Hing Salt intake during pregnancy may alter heart structure of offspring

CreateTime:2012-03-27 Count:998

The new study – published in the journal Nutrition, Metabolism and Cardiovascular Diseases – suggests that persistent high maternal intake of salt during pregnancy leads to alterations in the structure of the left ventricular of the heart. “In the present study, we confirmed the effects of a high-salt diet on cardiac development of male offspring as demonstrated by an increased cardiac mass at birth,” said the researchers, led by Dr Joel Heimann of the University of São Paulo School of Medicine, Brazil.


The research team fed rats either low (0.15%), normal (1.3%) or high-salt (8%) diet during pregnancy. To evaluate how this affected response to salt overload in later life half of each offspring group was fed a high-salt (4%) diet from the 21st to the 36th week of age, whilst the remaining 50% maintained a no-salt diet.

The researchers then measured the heart structure and blood pressure of the offspring, finding that the hearts of offspring consuming a high salt diet had higher relative heart sizes and thicker linings of certain areas of the heart – including the interventricular septum and the left ventricular posterior wall. “In spite of these findings, adult male offspring did not evidence any sign of cardiac hypertrophy when maintained on a normal-salt diet,” said the researchers.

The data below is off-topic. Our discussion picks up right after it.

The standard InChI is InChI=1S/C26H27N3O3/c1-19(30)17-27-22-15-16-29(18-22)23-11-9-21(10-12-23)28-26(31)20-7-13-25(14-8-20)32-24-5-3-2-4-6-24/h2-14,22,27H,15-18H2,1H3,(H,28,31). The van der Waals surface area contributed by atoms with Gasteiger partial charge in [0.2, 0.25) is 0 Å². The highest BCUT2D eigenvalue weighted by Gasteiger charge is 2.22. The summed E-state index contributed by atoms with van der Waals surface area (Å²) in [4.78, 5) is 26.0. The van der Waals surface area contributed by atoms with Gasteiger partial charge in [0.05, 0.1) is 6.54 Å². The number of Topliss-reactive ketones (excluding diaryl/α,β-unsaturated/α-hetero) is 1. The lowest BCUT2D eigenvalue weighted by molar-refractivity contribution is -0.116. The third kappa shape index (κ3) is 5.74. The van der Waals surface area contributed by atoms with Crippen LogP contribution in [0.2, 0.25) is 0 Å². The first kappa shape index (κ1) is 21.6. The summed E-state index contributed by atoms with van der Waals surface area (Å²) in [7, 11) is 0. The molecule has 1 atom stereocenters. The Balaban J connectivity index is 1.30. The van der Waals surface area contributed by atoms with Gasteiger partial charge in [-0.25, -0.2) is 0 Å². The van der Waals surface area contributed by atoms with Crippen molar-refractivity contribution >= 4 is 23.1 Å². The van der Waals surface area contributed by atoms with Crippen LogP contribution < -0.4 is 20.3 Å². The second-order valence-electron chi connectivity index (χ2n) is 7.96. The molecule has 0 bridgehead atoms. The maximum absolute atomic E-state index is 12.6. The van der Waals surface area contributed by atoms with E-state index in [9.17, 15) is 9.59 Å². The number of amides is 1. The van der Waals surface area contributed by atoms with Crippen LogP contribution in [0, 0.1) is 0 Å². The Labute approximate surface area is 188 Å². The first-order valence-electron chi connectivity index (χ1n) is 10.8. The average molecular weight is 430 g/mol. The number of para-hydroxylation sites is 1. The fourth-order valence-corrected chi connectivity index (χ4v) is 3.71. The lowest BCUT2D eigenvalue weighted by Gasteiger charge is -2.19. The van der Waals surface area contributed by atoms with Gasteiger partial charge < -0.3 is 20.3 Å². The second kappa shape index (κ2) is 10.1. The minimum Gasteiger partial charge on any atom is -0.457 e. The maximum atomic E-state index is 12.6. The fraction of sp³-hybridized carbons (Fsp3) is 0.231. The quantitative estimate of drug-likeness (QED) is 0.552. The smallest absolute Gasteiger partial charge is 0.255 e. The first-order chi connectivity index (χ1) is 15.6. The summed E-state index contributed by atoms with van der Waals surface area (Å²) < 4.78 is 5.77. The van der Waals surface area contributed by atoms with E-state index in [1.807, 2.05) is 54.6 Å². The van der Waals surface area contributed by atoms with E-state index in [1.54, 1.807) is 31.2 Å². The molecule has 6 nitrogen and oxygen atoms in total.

Salt reduction
Sodium is a vital nutrient and is necessary for the body to function. However the average daily salt consumption in the western world (between 10 and 12 grams) vastly exceeds maximum recommendations from WHO/FAO of 5 grams per day.
Such high intakes of dietary sodium have been linked to negative health impacts, including the development of hypertension, cardiovascular disease, certain cancers, and other health problems.And with 80% of salt intake coming from processed foods, many countries have initiated salt reduction program, with many holding up theUK’s Food Standards Agency for national initiatives.
Resources: Bor S. Luh Food Safety Research Center

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